I panicked. What the hell was I supposed to do? Luckily, I guess, he didn’t have a clue. I leaped out of the car to his side and grabbed some wipes I handily kept in the glove box and started the clean up operation.
In the midst of the nightmare, something just took over me to get the job done. It was cold, he was freezing, it was dark, we had to get into the hospital and the car was in a state. I bundled him into a wheelchair, wrapped him in my shawl and got inside. There, I just lost it. It was so upsetting and I found myself starting to think about having a cigarette. Just something to take away the awfulness of the whole situation. The planning in my head started. ‘After I drop him off, I’ll just go to Tesco’s to get some cleaning products and buy a packet of 10. I’ll only have one. No one will know.’
But similarly to alcohol, I know I won’t have one. And I know no one will know. But I will know. And that is enough.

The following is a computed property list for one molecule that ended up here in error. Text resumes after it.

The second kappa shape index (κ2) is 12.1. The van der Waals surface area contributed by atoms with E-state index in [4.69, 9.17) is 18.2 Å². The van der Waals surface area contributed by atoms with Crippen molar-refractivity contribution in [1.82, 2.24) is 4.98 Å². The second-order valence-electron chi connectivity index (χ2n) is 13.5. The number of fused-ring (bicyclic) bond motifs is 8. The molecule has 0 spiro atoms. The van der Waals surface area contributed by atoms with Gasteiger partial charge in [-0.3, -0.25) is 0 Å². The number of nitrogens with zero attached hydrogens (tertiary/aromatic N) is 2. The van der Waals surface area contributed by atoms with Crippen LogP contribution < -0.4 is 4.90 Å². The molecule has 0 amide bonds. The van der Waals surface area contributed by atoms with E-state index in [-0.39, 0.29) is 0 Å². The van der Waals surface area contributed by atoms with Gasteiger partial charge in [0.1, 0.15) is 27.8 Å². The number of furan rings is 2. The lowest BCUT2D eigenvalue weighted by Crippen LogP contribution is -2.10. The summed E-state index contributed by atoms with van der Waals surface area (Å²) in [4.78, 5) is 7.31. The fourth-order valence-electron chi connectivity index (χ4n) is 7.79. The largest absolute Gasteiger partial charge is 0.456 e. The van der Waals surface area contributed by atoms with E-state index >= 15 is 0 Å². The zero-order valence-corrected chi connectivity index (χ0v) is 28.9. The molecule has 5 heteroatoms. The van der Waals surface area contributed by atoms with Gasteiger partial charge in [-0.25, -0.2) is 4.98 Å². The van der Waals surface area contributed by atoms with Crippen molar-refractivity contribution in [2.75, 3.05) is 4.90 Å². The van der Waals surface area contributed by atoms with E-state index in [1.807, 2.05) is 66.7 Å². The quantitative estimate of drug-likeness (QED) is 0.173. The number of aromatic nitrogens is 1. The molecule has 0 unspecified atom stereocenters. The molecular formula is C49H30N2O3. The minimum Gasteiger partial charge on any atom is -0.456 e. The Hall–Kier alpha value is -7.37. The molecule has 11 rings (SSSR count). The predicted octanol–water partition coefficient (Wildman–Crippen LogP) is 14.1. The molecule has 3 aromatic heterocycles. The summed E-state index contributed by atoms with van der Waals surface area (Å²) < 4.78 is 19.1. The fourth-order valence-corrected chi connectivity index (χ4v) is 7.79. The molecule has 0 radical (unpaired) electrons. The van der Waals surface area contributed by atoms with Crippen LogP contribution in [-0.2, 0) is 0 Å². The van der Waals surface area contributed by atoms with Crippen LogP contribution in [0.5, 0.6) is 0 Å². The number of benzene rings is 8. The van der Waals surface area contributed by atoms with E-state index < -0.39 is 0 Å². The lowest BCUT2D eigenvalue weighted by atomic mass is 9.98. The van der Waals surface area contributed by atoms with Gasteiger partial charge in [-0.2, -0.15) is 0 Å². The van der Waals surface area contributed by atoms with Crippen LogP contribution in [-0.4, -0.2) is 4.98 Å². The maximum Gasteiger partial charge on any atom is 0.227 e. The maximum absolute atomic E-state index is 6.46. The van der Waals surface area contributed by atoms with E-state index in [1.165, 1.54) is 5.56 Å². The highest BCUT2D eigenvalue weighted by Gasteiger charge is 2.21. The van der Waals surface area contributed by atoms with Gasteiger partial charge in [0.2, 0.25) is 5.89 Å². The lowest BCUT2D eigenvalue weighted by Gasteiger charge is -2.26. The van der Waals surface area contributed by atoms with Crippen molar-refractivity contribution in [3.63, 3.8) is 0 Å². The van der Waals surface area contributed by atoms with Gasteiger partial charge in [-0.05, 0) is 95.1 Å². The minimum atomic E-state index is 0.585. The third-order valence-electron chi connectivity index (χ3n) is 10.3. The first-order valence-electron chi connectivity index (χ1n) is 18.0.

Eventually, I got my grandad safely back to the home and knew that was probably the last time I will see him. I got back into my foul smelling car and drove away sobbing. Life really is so bloody cruel sometimes.
I drove to Tesco’s, still battling inside. I was aware the battle was more about cigarettes rather than a large glass of Sauvignon but to be honest, either would’ve done. Instead, I bought a massive packet of Mini Eggs & did the lot. Boom. The craving was gone.
Emotionally drained and exhausted, I finally arrived at my friends last night, my happy hair photo a distant memory. So do redheads have more fun? The jury is definitely out but they definitely have more drama for sure.